The following interview with Dr. Gabor Mate provides additional context for his work and beliefs about addiction. One surprising statement he makes is that less than five percent of his patients overcome their addictions – not the best of outcomes. Of course what “overcome” means and how to define outcomes are messy topics, but I am far more optimistic about the tenacity of the human spirit to change.
Addiction is most definitely a challenge, but one reason for poor outcomes has been the lack of understanding about the nature of addiction, and the need for a comprehensive solution. Watch the interview, and then let me know your thoughts about Dr. Gabor Mate’s conclusions.
Gabor Mate: In the Realm of Hungry Ghosts: Close Encounters with Addiction
See my next post on the Gabor Mate addiction podcast.
I was less struck by the low outcome rates as I was by his tenacious commitment to placing those outcomes in an environmental context. He places society at the center of the addiction issue by talking about how it punishes and uses people with addiction and how it teaches people to become addicts. Reframing the addiction question in this way, makes us not only have to address systems but also how we as individuals and as members of society define not only addiction but ourselves vis-a-vis addiction or people with addictive behaviors. Do we think of ourselves as “good” or “better” because we are not “those people over there”? Does that mask the ways in which we engage in addictions that are just as harmful to ourselves and our societies? For instance, his discussion of how many people in Vancouver define themselves as work-aholics who are listless and irritable when not at work. That kind of work ethic is often praised in capitalist societies because it produces immense profit with increasingly decreased costs, but it does not benefit alienated labor, their families, or our overall social well-being. Nor is society a catch-all in his model, instead he points to specific aspects like war, the prison-industrial-complex, and exploitation of the poor as key hindrances to addiction free societies. He also touched on what some are now calling the non-profit-industrial-complex which is about how non-profits self-perpetuate rather than help solve the key issues they are designed to serve, when he talks about how ghettoizing and concentrations of addicts in certain areas of the city go together in a model that basic looks like: there is existing class inequality that places poor and marginalized people in certain areas (ghettoizing), services rise up to meet some of their unmet needs, people seek those services so they flock there, which leads to overwhelming concentration of people with addictions in a single area. This made me think of the drive to campus over the Burnside Bridge and how early in the morning, the sidewalks are peopled with homeless people, many of whom are showing signs of both addiction and mental health issues, because the area has so many services concentrated in less than a mile of space. I think about the people in the fancy cars speeding past them with no concern for the way they often teeter out on to the street and the way that my open windows with soft music playing at stop lights often makes them look sideways at me as if I am possibly a fool but certainly anomaly because I don’t roll my windows up when they are close to the car. Every time I make this drive, I think about the systemic problems of our society that create these ghettoized hot spots of abandoned people who we systematically target and force to move further out of view and in connecting that to addiction, I wonder as Dr. Mate does here, about how we are all implicated in the cycles of addiction that people endure or struggle to overcome.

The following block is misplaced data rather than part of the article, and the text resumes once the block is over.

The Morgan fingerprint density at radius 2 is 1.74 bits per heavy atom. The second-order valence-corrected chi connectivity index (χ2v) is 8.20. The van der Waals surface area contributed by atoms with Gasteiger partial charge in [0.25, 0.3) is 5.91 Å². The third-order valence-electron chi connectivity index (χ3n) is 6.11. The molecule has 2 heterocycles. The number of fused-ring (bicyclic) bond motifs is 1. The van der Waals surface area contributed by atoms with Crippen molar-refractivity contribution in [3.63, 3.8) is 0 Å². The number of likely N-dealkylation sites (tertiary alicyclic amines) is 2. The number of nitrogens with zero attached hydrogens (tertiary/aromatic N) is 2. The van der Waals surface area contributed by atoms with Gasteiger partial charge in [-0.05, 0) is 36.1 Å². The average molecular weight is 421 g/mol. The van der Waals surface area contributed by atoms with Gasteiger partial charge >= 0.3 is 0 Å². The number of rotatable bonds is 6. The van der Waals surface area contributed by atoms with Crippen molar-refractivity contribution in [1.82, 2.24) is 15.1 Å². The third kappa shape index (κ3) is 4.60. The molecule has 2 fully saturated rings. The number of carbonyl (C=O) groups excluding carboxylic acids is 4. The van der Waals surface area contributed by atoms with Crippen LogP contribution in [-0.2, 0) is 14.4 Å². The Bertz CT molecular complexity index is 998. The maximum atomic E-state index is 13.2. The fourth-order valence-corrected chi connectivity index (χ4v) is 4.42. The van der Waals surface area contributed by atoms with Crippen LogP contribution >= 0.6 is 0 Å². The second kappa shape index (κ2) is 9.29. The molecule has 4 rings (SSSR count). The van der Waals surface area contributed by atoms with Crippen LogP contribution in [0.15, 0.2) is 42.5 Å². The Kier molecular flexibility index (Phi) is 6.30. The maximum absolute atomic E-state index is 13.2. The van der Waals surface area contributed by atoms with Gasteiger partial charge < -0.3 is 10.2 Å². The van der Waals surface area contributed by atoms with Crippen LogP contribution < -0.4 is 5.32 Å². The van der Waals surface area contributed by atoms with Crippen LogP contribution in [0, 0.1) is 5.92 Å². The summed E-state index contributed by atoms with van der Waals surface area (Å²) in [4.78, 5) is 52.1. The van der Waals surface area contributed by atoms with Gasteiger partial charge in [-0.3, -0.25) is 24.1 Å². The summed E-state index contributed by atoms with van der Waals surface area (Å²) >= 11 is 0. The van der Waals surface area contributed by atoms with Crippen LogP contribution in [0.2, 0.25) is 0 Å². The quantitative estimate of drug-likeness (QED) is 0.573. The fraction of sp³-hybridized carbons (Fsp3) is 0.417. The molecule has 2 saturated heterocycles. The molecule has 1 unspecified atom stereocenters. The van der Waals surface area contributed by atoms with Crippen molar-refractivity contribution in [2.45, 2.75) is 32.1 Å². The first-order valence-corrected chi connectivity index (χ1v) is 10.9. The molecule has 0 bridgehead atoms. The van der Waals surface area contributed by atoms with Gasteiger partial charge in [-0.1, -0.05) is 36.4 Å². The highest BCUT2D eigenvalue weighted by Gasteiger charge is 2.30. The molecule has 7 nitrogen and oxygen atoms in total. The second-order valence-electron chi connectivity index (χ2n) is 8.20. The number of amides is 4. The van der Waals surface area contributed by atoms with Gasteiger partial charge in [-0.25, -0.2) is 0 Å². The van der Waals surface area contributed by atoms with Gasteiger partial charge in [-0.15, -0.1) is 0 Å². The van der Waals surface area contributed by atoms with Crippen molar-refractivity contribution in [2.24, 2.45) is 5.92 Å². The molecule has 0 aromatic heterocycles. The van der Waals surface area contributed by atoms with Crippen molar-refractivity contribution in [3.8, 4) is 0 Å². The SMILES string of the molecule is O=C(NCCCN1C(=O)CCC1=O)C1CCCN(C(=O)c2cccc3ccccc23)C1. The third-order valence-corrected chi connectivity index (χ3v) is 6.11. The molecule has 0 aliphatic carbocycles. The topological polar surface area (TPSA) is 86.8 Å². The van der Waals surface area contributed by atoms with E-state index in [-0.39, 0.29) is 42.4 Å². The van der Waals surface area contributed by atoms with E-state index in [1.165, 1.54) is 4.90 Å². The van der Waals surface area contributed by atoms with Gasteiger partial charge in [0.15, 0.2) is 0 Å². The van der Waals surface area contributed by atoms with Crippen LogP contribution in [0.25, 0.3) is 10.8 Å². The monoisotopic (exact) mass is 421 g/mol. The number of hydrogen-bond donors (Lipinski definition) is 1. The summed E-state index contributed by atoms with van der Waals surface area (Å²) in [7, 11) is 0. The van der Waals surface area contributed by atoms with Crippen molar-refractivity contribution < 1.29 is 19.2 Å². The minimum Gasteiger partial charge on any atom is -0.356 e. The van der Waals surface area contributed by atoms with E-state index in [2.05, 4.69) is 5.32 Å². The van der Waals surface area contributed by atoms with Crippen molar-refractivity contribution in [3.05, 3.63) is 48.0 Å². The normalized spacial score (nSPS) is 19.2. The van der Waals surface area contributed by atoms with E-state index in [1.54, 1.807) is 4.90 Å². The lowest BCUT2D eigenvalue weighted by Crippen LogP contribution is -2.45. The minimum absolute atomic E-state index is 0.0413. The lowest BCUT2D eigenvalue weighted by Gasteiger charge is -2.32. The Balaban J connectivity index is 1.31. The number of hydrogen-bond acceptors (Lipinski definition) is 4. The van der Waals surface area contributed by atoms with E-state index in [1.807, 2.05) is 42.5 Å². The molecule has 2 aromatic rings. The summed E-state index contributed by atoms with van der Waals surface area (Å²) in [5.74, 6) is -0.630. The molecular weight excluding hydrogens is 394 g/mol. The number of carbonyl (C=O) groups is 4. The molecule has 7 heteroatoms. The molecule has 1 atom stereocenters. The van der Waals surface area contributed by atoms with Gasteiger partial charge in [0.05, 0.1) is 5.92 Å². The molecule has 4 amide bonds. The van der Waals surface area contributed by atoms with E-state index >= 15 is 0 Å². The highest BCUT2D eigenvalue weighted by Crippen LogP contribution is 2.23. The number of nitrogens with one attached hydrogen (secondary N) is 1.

The only pause I had when watching this video was when they began to talk about the Olympics. For someone so attuned to the structural issues exacerbating the isolation and addictive behaviors
sorry that was cut off, the last paragraph should say:
The only pause I had when watching this video was when they began to talk about the Olympics. For someone so attuned to the structural issues exacerbating the isolation and addictive behaviors of people his lack of engagement in the anti-Olympics struggle seemed odd to me. As someone who worked closely to spread information from First Nations People in Canada about the impact the Winter Olympics was having on tribal lands, the poor, and especially indigenous single mothers and sex working women in the area, many of whom were addicts, it seems odd that he would not address how the “clean up” was actually creating more isolation, less housing options, and increased risk for sexual abuse and addiction in the communities in the area. Having written a conference paper on post-Olympics gentrification in other areas, like Atlanta, I can also say that there is clear data that the increased stress on marginalized communities leads to homelessness, abuse, and more addictive behaviors not more opportunities for housing and services.
Dr. Gabe makes an important point about how the biggest obstacles that the battle of overcoming addicting drugs is that the whole battle has become the battle against the addicted. He makes a point that society has molded a context to deal with these particular people. He has outlined that most of the cause because of adverse experience during childhood. He says the victims of addiction are not controlled by conscious decisions but by impulse deeper in the brain. I thought he did a wonderful job trying to not center the problem focusing on addicted individuals but at the problem of society excluding victims of addiction. The example he was using was when he was questioning reconstructing the poor East downtown Vancouver neighborhood was implemented because of saving face for the olympics or the act of humanity? Overall, he makes an excellent point that society has not done enough to focus on the victims of addiction.